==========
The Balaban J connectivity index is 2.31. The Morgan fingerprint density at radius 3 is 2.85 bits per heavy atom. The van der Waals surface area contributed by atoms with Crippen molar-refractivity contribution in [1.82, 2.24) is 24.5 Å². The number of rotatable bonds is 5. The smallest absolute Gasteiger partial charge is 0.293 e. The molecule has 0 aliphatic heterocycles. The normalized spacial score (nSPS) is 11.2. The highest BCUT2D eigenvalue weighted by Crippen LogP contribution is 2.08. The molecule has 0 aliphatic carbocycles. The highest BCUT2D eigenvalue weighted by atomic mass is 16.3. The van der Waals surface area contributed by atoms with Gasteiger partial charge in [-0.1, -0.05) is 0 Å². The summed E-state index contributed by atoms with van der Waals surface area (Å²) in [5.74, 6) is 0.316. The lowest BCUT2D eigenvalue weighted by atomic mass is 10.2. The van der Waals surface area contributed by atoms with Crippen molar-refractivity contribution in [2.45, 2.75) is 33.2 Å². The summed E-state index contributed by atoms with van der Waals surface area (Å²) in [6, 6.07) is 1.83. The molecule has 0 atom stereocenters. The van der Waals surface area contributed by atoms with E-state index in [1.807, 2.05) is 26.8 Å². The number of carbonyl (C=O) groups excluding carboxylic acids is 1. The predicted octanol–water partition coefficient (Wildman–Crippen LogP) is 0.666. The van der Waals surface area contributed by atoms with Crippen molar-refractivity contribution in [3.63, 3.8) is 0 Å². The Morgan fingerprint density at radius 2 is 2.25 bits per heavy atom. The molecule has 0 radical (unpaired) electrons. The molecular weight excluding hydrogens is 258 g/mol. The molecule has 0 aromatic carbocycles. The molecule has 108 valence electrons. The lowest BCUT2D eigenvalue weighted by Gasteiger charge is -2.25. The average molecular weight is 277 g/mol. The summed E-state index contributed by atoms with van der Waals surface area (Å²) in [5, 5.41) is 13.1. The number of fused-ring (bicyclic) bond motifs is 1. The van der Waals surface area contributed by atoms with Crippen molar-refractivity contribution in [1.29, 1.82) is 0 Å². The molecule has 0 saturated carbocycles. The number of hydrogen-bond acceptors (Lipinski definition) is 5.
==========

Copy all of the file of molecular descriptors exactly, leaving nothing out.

The Balaban J connectivity index is 2.31. The Morgan fingerprint density at radius 3 is 2.85 bits per heavy atom. The van der Waals surface area contributed by atoms with Crippen molar-refractivity contribution in [1.82, 2.24) is 24.5 Å². The number of rotatable bonds is 5. The smallest absolute Gasteiger partial charge is 0.293 e. The molecule has 0 aliphatic heterocycles. The normalized spacial score (nSPS) is 11.2. The highest BCUT2D eigenvalue weighted by Crippen LogP contribution is 2.08. The molecule has 0 aliphatic carbocycles. The highest BCUT2D eigenvalue weighted by atomic mass is 16.3. The van der Waals surface area contributed by atoms with Gasteiger partial charge in [-0.1, -0.05) is 0 Å². The summed E-state index contributed by atoms with van der Waals surface area (Å²) in [5.74, 6) is 0.316. The lowest BCUT2D eigenvalue weighted by atomic mass is 10.2. The van der Waals surface area contributed by atoms with Crippen molar-refractivity contribution in [2.45, 2.75) is 33.2 Å². The summed E-state index contributed by atoms with van der Waals surface area (Å²) in [6, 6.07) is 1.83. The molecule has 0 atom stereocenters. The van der Waals surface area contributed by atoms with E-state index in [1.807, 2.05) is 26.8 Å². The number of carbonyl (C=O) groups excluding carboxylic acids is 1. The predicted octanol–water partition coefficient (Wildman–Crippen LogP) is 0.666. The van der Waals surface area contributed by atoms with Crippen molar-refractivity contribution in [3.63, 3.8) is 0 Å². The Morgan fingerprint density at radius 2 is 2.25 bits per heavy atom. The molecule has 0 radical (unpaired) electrons. The molecular weight excluding hydrogens is 258 g/mol. The molecule has 0 aromatic carbocycles. The molecule has 108 valence electrons. The lowest BCUT2D eigenvalue weighted by Gasteiger charge is -2.25. The average molecular weight is 277 g/mol. The summed E-state index contributed by atoms with van der Waals surface area (Å²) in [5, 5.41) is 13.1. The number of fused-ring (bicyclic) bond motifs is 1. The van der Waals surface area contributed by atoms with Crippen molar-refractivity contribution in [1.29, 1.82) is 0 Å². The molecule has 0 saturated carbocycles. The number of hydrogen-bond acceptors (Lipinski definition) is 5.